Leaking C types in Rust interfaces


#1

Let’s assume that we have a C interface we want to wrap for Rust

long cfunction();

the direct equivalent of this would be

use libc::c_long;
fn cfunction() -> c_long

Still, this leaks the c_long type to the crate user and will require either a cast on his side or importing the c_long type.
We could write

fn cfunction() -> i64

but the type will be 32-bit on a 32-bit Linux. We could use

fn cfunction() -> isize()

But then Windows will return a 32-bit integer and we will return a 64-bit one.

What is the recommended way to cope with those non-fixed-precision C types when writing wrappers for C functions?


#2

I don’t have that much experience wrapping c libs, so there might be some corner cases I’m not seeing, but I would quarantine that kind of behaviour as much as possible. So, expose rust types of fixed width and cast it (maybe with range checking) to the c type behind the wrapper.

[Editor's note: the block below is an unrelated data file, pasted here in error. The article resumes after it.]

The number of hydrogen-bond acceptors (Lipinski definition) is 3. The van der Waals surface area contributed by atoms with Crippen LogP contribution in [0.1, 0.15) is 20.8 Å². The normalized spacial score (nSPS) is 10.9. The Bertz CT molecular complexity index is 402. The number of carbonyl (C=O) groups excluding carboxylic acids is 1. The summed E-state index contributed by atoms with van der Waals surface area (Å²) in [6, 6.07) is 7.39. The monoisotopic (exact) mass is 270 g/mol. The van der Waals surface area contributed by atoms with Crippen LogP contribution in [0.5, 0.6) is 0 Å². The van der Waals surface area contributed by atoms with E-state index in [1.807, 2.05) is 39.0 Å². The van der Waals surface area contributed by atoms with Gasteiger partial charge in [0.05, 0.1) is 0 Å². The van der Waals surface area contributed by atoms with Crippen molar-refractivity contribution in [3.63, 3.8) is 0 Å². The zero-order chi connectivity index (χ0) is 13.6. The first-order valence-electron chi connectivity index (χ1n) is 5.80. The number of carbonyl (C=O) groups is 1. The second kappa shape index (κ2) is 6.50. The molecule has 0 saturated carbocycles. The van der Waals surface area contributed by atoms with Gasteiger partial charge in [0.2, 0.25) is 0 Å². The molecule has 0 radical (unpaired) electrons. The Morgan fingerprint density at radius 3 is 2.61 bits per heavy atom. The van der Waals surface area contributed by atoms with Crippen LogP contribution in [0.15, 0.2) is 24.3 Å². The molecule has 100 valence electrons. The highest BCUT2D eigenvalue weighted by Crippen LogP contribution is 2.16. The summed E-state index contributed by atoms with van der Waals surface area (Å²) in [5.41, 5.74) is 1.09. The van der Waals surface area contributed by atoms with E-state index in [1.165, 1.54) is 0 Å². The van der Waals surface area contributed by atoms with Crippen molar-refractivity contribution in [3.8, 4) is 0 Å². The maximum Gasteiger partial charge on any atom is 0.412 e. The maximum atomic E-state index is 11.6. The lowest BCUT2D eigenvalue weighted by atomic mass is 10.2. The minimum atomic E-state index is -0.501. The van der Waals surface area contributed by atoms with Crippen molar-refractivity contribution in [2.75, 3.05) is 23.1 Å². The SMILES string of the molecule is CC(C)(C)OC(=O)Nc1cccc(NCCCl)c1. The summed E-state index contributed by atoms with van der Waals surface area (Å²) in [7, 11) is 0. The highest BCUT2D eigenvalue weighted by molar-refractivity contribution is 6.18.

As a rust programmer and potential user of a lib that uses a c lib behind the scenes, I don’t want to think about platform dependent behaviour of C types.


#3

BTW, there’s std::os::raw::c_long, so you don’t need to use libc just for the types.

From my experience with wrapping C code it’s good to split it into two layers:

  • Pure FFI expressing exactly what the C code does, using C types.
  • Higher-level Rust wrapper for it translating it to the way Rust works.

So if the result is an offset in an array, then Rust’s type for it is isize and I’d do:

fn rust_function() -> isize {
  unsafe { ffi::cfunction() as isize }
}

If the maximum value returned by the C function is known, then I’d use specific type size in Rust like i32. I’d add an assert!() or debug_assert!() verifying that assumption.


#4

Allow me to add that the “pure FFI” is usually implemented as a separate crate, usually named “<wrapped-lib>-sys”.
The rustic wrapper around this is then named just “<wrapped-lib>”.

Examples:


#5

This is correct. Adding on: most users would only use the Rustic library. The pure FFI library exists as an escape hatch in the case that some pattern is not provided for in the Rustic library.


#6

This is usually why interface libraries often come with both a low-level, bare-bones layer that exposes c_long for what it is, and a high-level interface that just disguises them as i64 for convenience.